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Complex effects of long-term 50 Hz magnetic field exposure in vivo on immune functions in female sprague-dawley rats depend on duration of exposure

: Mevissen, Meike; Häußler, Monika; Szamel, Marta; Emmendörffer, Andreas; Thun-Battersby, S.; Löscher, Wolfgang


Bioelectromagnetics 19 (1998), No.4, pp.259-270
ISSN: 0197-8462
Journal Article
Fraunhofer ITA ( ITEM) ()
immune system; Electromagnetic fields; cancer; T lymphocytes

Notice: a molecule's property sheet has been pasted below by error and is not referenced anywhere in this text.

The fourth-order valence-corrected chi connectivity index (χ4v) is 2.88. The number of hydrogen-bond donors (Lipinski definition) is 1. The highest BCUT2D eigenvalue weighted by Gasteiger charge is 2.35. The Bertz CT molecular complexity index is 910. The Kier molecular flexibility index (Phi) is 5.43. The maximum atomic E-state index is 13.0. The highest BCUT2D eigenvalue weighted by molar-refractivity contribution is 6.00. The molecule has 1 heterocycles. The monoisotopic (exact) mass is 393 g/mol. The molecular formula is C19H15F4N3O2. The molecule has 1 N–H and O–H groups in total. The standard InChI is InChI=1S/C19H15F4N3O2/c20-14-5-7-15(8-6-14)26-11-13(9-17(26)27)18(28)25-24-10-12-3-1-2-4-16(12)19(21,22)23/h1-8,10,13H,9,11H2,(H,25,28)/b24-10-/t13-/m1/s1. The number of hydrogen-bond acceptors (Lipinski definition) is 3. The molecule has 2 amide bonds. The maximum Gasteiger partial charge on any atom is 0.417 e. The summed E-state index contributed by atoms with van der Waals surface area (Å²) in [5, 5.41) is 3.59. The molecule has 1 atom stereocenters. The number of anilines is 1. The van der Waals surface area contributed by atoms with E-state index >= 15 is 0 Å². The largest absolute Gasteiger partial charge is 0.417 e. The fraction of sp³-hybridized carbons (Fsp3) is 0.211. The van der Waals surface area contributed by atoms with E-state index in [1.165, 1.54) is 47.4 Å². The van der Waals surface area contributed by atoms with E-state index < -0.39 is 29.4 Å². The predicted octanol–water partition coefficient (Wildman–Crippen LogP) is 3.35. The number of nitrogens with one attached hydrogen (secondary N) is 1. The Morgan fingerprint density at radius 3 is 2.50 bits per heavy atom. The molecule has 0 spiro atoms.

In previous studies we have demonstrated that 50 Hz, 100 microT magnetic field (MF) exposure of female Sprague-Dawley rats for 13 weeks significantly enhances the development and growth of mammary tumors in a breast cancer model. The present study was designed to test the hypothesis that, at least in part, the tumor (co)promoting effect of MF exposure is due to MF effects on the immune surveillance system, which is of critical importance in protecting an organism against the development and growth of tumors. For this purpose, female Sprague-Dawley rats of the same age as in the mammary tumor experiments were continuously exposed for different periods (2, 4, 8, and 13 weeks) to a 50 Hz, 100 microT MF. Control groups were sham-exposed simultaneously. Following the different exposure periods, splenic lymphocytes were cultured and the proliferative responses to the T-cell-selective mitogen concanavalin A (Con A) and the B-cell-selective pokeweed mitogen (PWM) were determined. Furthermore, the production of interleukin-1 (IL-1) was determined in the splenocyte cultures. The mitogenic responsiveness of T cells was markedly enhanced after 2 weeks of MF exposure, suggesting a co-mitogenic action of MF. A significant, but less marked increase in T-cell mitogenesis was seen after 4 weeks of MF exposure, whereas no difference from sham controls was determined after 8 weeks, indicating adaptation or tolerance to this effect of MF exposure. Following 13 weeks of MF exposure, a significant decrease in the mitogenic responsiveness of lymphocytes to Con A was obtained. This triphasic alteration in T-cell function (i.e., activation, tolerance, and suppression) during prolonged MF exposure resembles alterations observed during chronic administration of mild stressors, substantiating the hypothesis that cells respond to MF in the same way as they do to other environmental stresses. In contrast to T cells, the mitogenic responsiveness of B cells and IL-1 production of PWM-stimulated cells were not altered during MF exposure. The data demonstrate that MF in vivo exposure of female rats induces complex effects on the mitogenic responsiveness of T cells, which may lead to impaired immune surveillance after long-term exposure.